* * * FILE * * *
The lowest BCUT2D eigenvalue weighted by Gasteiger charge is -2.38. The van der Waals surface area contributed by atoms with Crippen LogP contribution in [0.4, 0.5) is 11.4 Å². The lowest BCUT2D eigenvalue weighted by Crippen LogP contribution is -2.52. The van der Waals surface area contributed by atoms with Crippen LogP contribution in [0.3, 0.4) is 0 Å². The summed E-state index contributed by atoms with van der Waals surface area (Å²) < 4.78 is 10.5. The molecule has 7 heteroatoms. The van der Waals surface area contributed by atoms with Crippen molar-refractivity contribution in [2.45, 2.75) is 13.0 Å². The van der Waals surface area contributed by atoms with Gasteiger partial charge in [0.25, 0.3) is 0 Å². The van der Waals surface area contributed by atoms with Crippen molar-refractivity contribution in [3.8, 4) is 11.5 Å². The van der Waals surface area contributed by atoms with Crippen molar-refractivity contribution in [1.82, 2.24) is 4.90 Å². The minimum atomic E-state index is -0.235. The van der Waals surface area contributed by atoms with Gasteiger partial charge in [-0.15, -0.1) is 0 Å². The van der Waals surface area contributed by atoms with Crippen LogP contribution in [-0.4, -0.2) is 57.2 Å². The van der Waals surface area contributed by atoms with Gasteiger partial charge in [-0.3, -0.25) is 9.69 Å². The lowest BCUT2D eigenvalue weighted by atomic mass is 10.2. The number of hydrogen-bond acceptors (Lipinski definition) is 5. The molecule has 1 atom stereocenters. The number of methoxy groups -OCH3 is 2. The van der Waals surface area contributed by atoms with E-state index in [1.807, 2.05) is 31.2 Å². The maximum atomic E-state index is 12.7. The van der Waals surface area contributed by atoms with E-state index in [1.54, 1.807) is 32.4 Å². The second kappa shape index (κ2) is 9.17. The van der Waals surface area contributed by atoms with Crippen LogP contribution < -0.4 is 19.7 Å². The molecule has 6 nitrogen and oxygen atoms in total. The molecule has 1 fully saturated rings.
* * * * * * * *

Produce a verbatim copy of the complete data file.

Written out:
The lowest BCUT2D eigenvalue weighted by Gasteiger charge is -2.38. The van der Waals surface area contributed by atoms with Crippen LogP contribution in [0.4, 0.5) is 11.4 Å². The lowest BCUT2D eigenvalue weighted by Crippen LogP contribution is -2.52. The van der Waals surface area contributed by atoms with Crippen LogP contribution in [0.3, 0.4) is 0 Å². The summed E-state index contributed by atoms with van der Waals surface area (Å²) < 4.78 is 10.5. The molecule has 7 heteroatoms. The van der Waals surface area contributed by atoms with Crippen molar-refractivity contribution in [2.45, 2.75) is 13.0 Å². The van der Waals surface area contributed by atoms with Gasteiger partial charge in [0.25, 0.3) is 0 Å². The van der Waals surface area contributed by atoms with Crippen molar-refractivity contribution in [3.8, 4) is 11.5 Å². The van der Waals surface area contributed by atoms with Crippen molar-refractivity contribution in [1.82, 2.24) is 4.90 Å². The minimum atomic E-state index is -0.235. The van der Waals surface area contributed by atoms with Gasteiger partial charge in [-0.15, -0.1) is 0 Å². The van der Waals surface area contributed by atoms with Crippen LogP contribution in [-0.4, -0.2) is 57.2 Å². The van der Waals surface area contributed by atoms with Gasteiger partial charge in [-0.3, -0.25) is 9.69 Å². The lowest BCUT2D eigenvalue weighted by atomic mass is 10.2. The number of hydrogen-bond acceptors (Lipinski definition) is 5. The molecule has 1 atom stereocenters. The number of methoxy groups -OCH3 is 2. The van der Waals surface area contributed by atoms with E-state index in [1.807, 2.05) is 31.2 Å². The maximum atomic E-state index is 12.7. The van der Waals surface area contributed by atoms with E-state index in [1.54, 1.807) is 32.4 Å². The second kappa shape index (κ2) is 9.17. The van der Waals surface area contributed by atoms with Crippen LogP contribution < -0.4 is 19.7 Å². The molecule has 6 nitrogen and oxygen atoms in total. The molecule has 1 fully saturated rings.